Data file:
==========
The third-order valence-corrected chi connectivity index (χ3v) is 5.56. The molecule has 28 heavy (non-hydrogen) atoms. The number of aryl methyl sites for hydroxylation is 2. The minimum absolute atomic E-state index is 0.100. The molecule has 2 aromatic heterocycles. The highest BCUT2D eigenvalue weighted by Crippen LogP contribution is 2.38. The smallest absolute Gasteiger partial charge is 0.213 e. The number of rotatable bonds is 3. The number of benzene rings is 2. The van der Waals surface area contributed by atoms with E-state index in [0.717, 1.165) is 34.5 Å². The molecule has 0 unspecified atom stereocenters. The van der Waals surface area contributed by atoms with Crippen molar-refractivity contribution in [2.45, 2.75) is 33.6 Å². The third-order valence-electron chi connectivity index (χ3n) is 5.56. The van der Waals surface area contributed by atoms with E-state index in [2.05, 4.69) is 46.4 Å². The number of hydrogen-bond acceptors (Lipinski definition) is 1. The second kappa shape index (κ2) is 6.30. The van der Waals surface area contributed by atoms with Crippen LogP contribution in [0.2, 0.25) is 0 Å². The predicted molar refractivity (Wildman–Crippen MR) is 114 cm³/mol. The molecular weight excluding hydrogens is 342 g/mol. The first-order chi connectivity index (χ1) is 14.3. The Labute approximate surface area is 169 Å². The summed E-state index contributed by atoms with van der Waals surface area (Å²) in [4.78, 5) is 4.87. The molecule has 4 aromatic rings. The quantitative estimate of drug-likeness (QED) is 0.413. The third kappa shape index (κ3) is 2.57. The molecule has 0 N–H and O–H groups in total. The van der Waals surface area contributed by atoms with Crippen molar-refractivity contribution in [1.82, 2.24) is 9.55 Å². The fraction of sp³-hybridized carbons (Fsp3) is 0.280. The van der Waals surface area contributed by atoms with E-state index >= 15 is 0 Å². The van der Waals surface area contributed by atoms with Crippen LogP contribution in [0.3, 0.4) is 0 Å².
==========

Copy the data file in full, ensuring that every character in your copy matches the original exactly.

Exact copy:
The third-order valence-corrected chi connectivity index (χ3v) is 5.56. The molecule has 28 heavy (non-hydrogen) atoms. The number of aryl methyl sites for hydroxylation is 2. The minimum absolute atomic E-state index is 0.100. The molecule has 2 aromatic heterocycles. The highest BCUT2D eigenvalue weighted by Crippen LogP contribution is 2.38. The smallest absolute Gasteiger partial charge is 0.213 e. The number of rotatable bonds is 3. The number of benzene rings is 2. The van der Waals surface area contributed by atoms with E-state index in [0.717, 1.165) is 34.5 Å². The molecule has 0 unspecified atom stereocenters. The van der Waals surface area contributed by atoms with Crippen molar-refractivity contribution in [2.45, 2.75) is 33.6 Å². The third-order valence-electron chi connectivity index (χ3n) is 5.56. The van der Waals surface area contributed by atoms with E-state index in [2.05, 4.69) is 46.4 Å². The number of hydrogen-bond acceptors (Lipinski definition) is 1. The second kappa shape index (κ2) is 6.30. The van der Waals surface area contributed by atoms with Crippen LogP contribution in [0.2, 0.25) is 0 Å². The predicted molar refractivity (Wildman–Crippen MR) is 114 cm³/mol. The molecular weight excluding hydrogens is 342 g/mol. The first-order chi connectivity index (χ1) is 14.3. The Labute approximate surface area is 169 Å². The summed E-state index contributed by atoms with van der Waals surface area (Å²) in [4.78, 5) is 4.87. The molecule has 4 aromatic rings. The quantitative estimate of drug-likeness (QED) is 0.413. The third kappa shape index (κ3) is 2.57. The molecule has 0 N–H and O–H groups in total. The van der Waals surface area contributed by atoms with Crippen molar-refractivity contribution in [1.82, 2.24) is 9.55 Å². The fraction of sp³-hybridized carbons (Fsp3) is 0.280. The van der Waals surface area contributed by atoms with E-state index >= 15 is 0 Å². The van der Waals surface area contributed by atoms with Crippen LogP contribution in [0.3, 0.4) is 0 Å².